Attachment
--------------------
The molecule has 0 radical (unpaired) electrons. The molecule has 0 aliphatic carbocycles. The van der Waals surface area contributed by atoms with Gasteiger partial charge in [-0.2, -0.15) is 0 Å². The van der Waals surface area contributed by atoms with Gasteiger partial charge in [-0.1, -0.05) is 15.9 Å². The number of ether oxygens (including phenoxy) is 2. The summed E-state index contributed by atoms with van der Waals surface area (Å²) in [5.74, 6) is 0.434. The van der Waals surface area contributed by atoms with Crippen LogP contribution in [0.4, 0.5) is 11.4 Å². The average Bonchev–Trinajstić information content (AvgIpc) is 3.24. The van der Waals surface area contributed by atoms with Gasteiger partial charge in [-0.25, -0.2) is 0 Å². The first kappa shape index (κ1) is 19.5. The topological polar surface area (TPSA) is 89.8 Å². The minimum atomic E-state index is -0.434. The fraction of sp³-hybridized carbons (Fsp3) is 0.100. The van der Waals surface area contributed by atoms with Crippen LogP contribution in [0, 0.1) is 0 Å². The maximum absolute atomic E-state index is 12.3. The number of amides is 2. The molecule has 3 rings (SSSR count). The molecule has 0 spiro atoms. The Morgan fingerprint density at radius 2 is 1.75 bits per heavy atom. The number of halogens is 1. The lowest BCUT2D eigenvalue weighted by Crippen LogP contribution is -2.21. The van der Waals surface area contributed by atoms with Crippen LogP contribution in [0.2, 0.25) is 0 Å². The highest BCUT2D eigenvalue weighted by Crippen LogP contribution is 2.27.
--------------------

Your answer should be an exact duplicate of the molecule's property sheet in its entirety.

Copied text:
The molecule has 0 radical (unpaired) electrons. The molecule has 0 aliphatic carbocycles. The van der Waals surface area contributed by atoms with Gasteiger partial charge in [-0.2, -0.15) is 0 Å². The van der Waals surface area contributed by atoms with Gasteiger partial charge in [-0.1, -0.05) is 15.9 Å². The number of ether oxygens (including phenoxy) is 2. The summed E-state index contributed by atoms with van der Waals surface area (Å²) in [5.74, 6) is 0.434. The van der Waals surface area contributed by atoms with Crippen LogP contribution in [0.4, 0.5) is 11.4 Å². The average Bonchev–Trinajstić information content (AvgIpc) is 3.24. The van der Waals surface area contributed by atoms with Gasteiger partial charge in [-0.25, -0.2) is 0 Å². The first kappa shape index (κ1) is 19.5. The topological polar surface area (TPSA) is 89.8 Å². The minimum atomic E-state index is -0.434. The fraction of sp³-hybridized carbons (Fsp3) is 0.100. The van der Waals surface area contributed by atoms with Crippen LogP contribution in [0, 0.1) is 0 Å². The maximum absolute atomic E-state index is 12.3. The number of amides is 2. The molecule has 3 rings (SSSR count). The molecule has 0 spiro atoms. The Morgan fingerprint density at radius 2 is 1.75 bits per heavy atom. The number of halogens is 1. The lowest BCUT2D eigenvalue weighted by Crippen LogP contribution is -2.21. The van der Waals surface area contributed by atoms with Crippen LogP contribution in [0.2, 0.25) is 0 Å². The highest BCUT2D eigenvalue weighted by Crippen LogP contribution is 2.27.